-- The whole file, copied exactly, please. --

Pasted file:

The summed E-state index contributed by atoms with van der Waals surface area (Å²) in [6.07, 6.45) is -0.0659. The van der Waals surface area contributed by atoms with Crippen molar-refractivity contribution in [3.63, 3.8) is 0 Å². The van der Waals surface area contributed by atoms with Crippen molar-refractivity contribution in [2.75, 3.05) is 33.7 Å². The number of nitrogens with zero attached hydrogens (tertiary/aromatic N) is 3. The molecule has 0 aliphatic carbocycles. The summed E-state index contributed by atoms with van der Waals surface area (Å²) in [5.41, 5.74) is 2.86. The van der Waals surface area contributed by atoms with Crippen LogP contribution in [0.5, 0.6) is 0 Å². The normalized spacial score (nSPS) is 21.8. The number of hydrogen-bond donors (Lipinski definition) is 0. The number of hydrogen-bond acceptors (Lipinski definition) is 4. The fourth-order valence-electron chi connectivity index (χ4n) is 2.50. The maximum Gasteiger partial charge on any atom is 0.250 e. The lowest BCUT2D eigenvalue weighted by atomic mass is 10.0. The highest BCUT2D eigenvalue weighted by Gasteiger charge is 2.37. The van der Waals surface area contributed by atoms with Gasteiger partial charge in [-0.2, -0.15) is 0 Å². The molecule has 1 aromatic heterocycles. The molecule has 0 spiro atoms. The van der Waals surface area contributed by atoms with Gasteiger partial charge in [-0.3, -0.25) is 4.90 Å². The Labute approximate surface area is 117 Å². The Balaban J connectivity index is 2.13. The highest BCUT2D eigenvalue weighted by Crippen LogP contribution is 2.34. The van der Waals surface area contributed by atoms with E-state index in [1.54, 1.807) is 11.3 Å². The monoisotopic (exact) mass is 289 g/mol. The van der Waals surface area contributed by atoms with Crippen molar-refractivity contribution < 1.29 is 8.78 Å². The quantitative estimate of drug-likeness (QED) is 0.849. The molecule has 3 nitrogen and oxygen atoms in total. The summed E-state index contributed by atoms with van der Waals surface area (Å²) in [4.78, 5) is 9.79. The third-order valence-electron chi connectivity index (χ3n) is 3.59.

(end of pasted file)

The summed E-state index contributed by atoms with van der Waals surface area (Å²) in [6.07, 6.45) is -0.0659. The van der Waals surface area contributed by atoms with Crippen molar-refractivity contribution in [3.63, 3.8) is 0 Å². The van der Waals surface area contributed by atoms with Crippen molar-refractivity contribution in [2.75, 3.05) is 33.7 Å². The number of nitrogens with zero attached hydrogens (tertiary/aromatic N) is 3. The molecule has 0 aliphatic carbocycles. The summed E-state index contributed by atoms with van der Waals surface area (Å²) in [5.41, 5.74) is 2.86. The van der Waals surface area contributed by atoms with Crippen LogP contribution in [0.5, 0.6) is 0 Å². The normalized spacial score (nSPS) is 21.8. The number of hydrogen-bond donors (Lipinski definition) is 0. The number of hydrogen-bond acceptors (Lipinski definition) is 4. The fourth-order valence-electron chi connectivity index (χ4n) is 2.50. The maximum Gasteiger partial charge on any atom is 0.250 e. The lowest BCUT2D eigenvalue weighted by atomic mass is 10.0. The highest BCUT2D eigenvalue weighted by Gasteiger charge is 2.37. The van der Waals surface area contributed by atoms with Gasteiger partial charge in [-0.2, -0.15) is 0 Å². The molecule has 1 aromatic heterocycles. The molecule has 0 spiro atoms. The van der Waals surface area contributed by atoms with Gasteiger partial charge in [-0.3, -0.25) is 4.90 Å². The Labute approximate surface area is 117 Å². The Balaban J connectivity index is 2.13. The highest BCUT2D eigenvalue weighted by Crippen LogP contribution is 2.34. The van der Waals surface area contributed by atoms with E-state index in [1.54, 1.807) is 11.3 Å². The monoisotopic (exact) mass is 289 g/mol. The van der Waals surface area contributed by atoms with Crippen molar-refractivity contribution < 1.29 is 8.78 Å². The quantitative estimate of drug-likeness (QED) is 0.849. The molecule has 3 nitrogen and oxygen atoms in total. The summed E-state index contributed by atoms with van der Waals surface area (Å²) in [4.78, 5) is 9.79. The third-order valence-electron chi connectivity index (χ3n) is 3.59.